Frightful Stories of Humans in a Technological World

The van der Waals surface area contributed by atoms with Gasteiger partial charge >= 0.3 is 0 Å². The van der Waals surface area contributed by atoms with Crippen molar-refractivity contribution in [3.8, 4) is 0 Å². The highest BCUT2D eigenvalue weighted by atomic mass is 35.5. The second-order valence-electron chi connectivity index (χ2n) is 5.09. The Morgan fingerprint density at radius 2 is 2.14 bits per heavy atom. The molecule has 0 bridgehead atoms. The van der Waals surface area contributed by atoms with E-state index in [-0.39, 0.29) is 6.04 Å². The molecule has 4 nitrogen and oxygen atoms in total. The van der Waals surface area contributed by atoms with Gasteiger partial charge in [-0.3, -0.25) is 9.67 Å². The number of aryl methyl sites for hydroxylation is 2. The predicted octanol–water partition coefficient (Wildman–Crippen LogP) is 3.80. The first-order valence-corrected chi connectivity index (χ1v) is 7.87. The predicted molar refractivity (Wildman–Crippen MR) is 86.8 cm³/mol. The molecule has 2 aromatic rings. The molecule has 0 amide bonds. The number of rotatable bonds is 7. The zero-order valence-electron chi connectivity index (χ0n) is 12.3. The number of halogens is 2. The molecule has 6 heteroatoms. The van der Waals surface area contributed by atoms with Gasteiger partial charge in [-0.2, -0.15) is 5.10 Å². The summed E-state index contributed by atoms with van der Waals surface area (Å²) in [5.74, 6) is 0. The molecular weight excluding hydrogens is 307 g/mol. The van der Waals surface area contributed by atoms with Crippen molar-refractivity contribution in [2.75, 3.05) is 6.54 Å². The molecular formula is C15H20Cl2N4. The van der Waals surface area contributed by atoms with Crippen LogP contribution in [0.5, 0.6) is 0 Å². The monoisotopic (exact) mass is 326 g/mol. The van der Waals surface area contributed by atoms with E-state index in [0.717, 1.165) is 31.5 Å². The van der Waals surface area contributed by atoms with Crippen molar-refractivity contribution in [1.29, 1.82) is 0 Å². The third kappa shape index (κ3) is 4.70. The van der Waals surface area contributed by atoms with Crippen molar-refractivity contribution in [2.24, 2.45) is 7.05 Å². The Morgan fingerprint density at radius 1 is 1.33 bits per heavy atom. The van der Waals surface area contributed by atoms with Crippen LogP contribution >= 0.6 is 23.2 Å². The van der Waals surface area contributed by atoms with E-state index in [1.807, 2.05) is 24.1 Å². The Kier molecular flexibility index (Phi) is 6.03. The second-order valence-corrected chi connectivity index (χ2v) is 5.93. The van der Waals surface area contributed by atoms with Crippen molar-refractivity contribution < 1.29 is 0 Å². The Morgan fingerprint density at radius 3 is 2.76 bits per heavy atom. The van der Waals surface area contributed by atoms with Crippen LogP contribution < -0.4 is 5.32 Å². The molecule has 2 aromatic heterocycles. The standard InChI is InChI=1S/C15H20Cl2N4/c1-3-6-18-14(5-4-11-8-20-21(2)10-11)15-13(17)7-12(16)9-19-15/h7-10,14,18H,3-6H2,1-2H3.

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Within this thesis I will deconstruct the popular human/technology dichotomy that we see constructed and reflected in frightful stories about the future of humans in an increasingly technological world. Theories of identification, signification and imagination will explain how the technological imaginary can be understood as an important part of the discursive construction of the self. Within Western scientific and popular discourse, technology is often imagined as something external affecting human nature. When we imagine ourselves to be uniquely human, we will experience the ‘dehumanizing’ effects of invading, human-like technologies as a threat to our human nature. I argue that this conflict itself is a discursive construction based in false dichotomies including nature/culture, human/non-human, real/virtual, self/other and subject/object. By exploring the powerful, formative and political effects of the technological imaginary, I affirm the relevance of this research. We are all figments of materiality and of imagination and therefore never natural, or unalterable. I will critique the Western concept of a unified, autonomous and conscious self that is created from the reflection of the (technological) other and attempt to break with dichotomies and boundaries that have long legitimized power relations in Western history. By providing a technological understanding of human existence, this research will create room for revaluating the dominant ideas about what it means to be human in a technologized world.